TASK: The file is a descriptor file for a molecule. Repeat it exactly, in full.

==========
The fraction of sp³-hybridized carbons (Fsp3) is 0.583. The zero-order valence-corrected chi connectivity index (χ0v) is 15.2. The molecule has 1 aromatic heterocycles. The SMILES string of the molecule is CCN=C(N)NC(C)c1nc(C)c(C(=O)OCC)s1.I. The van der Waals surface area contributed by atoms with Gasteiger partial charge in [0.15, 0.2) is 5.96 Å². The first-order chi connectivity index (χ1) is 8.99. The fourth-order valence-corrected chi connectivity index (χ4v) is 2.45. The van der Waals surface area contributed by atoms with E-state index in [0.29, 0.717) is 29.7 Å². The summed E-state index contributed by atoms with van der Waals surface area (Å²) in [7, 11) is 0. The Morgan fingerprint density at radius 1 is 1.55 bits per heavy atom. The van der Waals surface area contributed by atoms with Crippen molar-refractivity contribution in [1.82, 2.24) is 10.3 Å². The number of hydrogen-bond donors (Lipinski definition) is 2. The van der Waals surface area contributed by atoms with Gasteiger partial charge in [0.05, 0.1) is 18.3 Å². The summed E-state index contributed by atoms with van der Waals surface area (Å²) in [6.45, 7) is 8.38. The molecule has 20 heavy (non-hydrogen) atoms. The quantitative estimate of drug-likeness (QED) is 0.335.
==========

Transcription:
The fraction of sp³-hybridized carbons (Fsp3) is 0.583. The zero-order valence-corrected chi connectivity index (χ0v) is 15.2. The molecule has 1 aromatic heterocycles. The SMILES string of the molecule is CCN=C(N)NC(C)c1nc(C)c(C(=O)OCC)s1.I. The van der Waals surface area contributed by atoms with Gasteiger partial charge in [0.15, 0.2) is 5.96 Å². The first-order chi connectivity index (χ1) is 8.99. The fourth-order valence-corrected chi connectivity index (χ4v) is 2.45. The van der Waals surface area contributed by atoms with E-state index in [0.29, 0.717) is 29.7 Å². The summed E-state index contributed by atoms with van der Waals surface area (Å²) in [7, 11) is 0. The Morgan fingerprint density at radius 1 is 1.55 bits per heavy atom. The van der Waals surface area contributed by atoms with Crippen molar-refractivity contribution in [1.82, 2.24) is 10.3 Å². The number of hydrogen-bond donors (Lipinski definition) is 2. The van der Waals surface area contributed by atoms with Gasteiger partial charge in [0.05, 0.1) is 18.3 Å². The summed E-state index contributed by atoms with van der Waals surface area (Å²) in [6.45, 7) is 8.38. The molecule has 20 heavy (non-hydrogen) atoms. The quantitative estimate of drug-likeness (QED) is 0.335.